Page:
Background of Article 239AA and 239AB

  • On December 20, 1991, Home Minister S B Chavan tabled the Constitution Amendment Bill in the Lok Sabha to add Article 239AA and 239AB to our Constitution.
  • The Bill was passed unanimously with all 349 members in the Lok Sabha supporting the bill.
  • The amendment paved the way for setting up a legislative assembly and a council of ministers for the National Capital Territory (NCT) of Delhi.

What the recent amendment to NCT Act seeks to achieve

  • The amendments aimed to clear ambiguities in the roles of various stakeholders.
  • It also seeks to provide a constructive rules-based framework for stakeholders within the government of Delhi to work in tandem with the Union government.
  • The amendment that was passed by Parliament aims to bring in consistency that the Delhi government has acknowledged and course-corrected on.
  • As the Act now has the President’s assent, we also need to ensure that the LG is made more accountable.
  • This can be done by stipulating a maximum time limit to decide on matters that are referred to the LG in the case of legislative proposals and administrative matters in the rules.
  • The constitutional amendment passed in 1991 empowers the Parliament to enact laws supplementing constitutional provisions.
  • Similarly, the Government of NCT of Delhi also has the power to enact laws regarding matters specified under the state list and concurrent list, to the extent these apply to a Union territory.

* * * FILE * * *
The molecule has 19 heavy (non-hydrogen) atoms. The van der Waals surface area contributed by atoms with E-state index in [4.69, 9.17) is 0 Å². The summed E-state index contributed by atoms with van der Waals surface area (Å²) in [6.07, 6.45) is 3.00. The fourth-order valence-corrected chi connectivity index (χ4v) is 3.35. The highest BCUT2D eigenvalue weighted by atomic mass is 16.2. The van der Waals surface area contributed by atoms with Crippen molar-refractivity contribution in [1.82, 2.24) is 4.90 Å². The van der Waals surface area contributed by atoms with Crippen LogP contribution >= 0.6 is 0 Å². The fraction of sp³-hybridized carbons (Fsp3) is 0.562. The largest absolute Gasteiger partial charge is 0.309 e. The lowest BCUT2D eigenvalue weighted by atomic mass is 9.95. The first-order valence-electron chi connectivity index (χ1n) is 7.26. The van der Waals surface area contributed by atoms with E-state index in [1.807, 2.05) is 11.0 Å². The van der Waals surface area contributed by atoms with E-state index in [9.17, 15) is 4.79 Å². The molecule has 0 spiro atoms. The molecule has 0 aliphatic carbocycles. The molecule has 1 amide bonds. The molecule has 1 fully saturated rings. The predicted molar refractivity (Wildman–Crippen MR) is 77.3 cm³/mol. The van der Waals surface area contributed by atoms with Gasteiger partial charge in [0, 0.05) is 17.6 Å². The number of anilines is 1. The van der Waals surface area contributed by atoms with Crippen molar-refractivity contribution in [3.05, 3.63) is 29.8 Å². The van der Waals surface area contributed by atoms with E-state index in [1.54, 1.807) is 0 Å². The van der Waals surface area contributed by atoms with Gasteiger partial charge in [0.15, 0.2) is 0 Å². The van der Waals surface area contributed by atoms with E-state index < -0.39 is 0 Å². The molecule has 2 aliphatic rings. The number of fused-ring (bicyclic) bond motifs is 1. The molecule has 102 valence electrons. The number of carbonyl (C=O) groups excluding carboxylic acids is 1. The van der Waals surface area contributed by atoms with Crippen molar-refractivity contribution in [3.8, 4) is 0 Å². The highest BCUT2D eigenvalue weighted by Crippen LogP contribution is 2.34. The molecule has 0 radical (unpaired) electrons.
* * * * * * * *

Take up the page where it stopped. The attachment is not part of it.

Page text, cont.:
•  In the case of the Government of NCT of Delhi, it has no legislative competence in matters pertaining to the police, public order, and land, which are in the state list but do not apply to Union Territories.
  • The risk of incremental encroachments on these subjects by the Delhi Legislative Assembly can have severe ramifications for Delhi.
  • Similarly, making the Delhi assembly rules consistent with the rules of the Lok Sabha or ensuring that the opinion of the LG is taken can only ensure clarity and foster an environment of co-operation.

Promoting cooperative federalism

  • The government has been promoting cooperative federalism, which is evident from the tangible steps that have been taken.
  • The creation of NITI Aayog, the establishment of the GST council, and the restructuring of central schemes are clear examples of promoting fiscal federalism.
  • Cooperative federalism requires an environment of trust and mutual cooperation.